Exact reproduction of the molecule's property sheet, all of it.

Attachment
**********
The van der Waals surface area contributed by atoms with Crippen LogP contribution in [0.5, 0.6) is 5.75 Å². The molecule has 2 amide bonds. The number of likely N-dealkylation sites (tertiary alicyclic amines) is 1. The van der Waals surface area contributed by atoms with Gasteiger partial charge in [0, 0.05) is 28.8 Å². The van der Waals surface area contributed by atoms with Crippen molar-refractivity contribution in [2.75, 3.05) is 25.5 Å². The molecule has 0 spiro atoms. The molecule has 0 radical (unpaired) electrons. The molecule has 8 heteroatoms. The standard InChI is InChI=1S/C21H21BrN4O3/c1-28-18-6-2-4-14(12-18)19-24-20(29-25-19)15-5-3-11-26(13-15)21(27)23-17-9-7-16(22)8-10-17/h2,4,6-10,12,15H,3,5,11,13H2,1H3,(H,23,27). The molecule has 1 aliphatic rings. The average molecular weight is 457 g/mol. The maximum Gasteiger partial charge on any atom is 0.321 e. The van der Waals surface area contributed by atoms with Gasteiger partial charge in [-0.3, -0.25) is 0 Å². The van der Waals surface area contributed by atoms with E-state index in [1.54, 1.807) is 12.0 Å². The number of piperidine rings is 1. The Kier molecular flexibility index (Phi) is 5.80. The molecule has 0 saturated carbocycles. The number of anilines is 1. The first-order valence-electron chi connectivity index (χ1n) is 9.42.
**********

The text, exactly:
The van der Waals surface area contributed by atoms with Crippen LogP contribution in [0.5, 0.6) is 5.75 Å². The molecule has 2 amide bonds. The number of likely N-dealkylation sites (tertiary alicyclic amines) is 1. The van der Waals surface area contributed by atoms with Gasteiger partial charge in [0, 0.05) is 28.8 Å². The van der Waals surface area contributed by atoms with Crippen molar-refractivity contribution in [2.75, 3.05) is 25.5 Å². The molecule has 0 spiro atoms. The molecule has 0 radical (unpaired) electrons. The molecule has 8 heteroatoms. The standard InChI is InChI=1S/C21H21BrN4O3/c1-28-18-6-2-4-14(12-18)19-24-20(29-25-19)15-5-3-11-26(13-15)21(27)23-17-9-7-16(22)8-10-17/h2,4,6-10,12,15H,3,5,11,13H2,1H3,(H,23,27). The molecule has 1 aliphatic rings. The average molecular weight is 457 g/mol. The maximum Gasteiger partial charge on any atom is 0.321 e. The van der Waals surface area contributed by atoms with Gasteiger partial charge in [-0.3, -0.25) is 0 Å². The van der Waals surface area contributed by atoms with E-state index in [1.54, 1.807) is 12.0 Å². The number of piperidine rings is 1. The Kier molecular flexibility index (Phi) is 5.80. The molecule has 0 saturated carbocycles. The number of anilines is 1. The first-order valence-electron chi connectivity index (χ1n) is 9.42.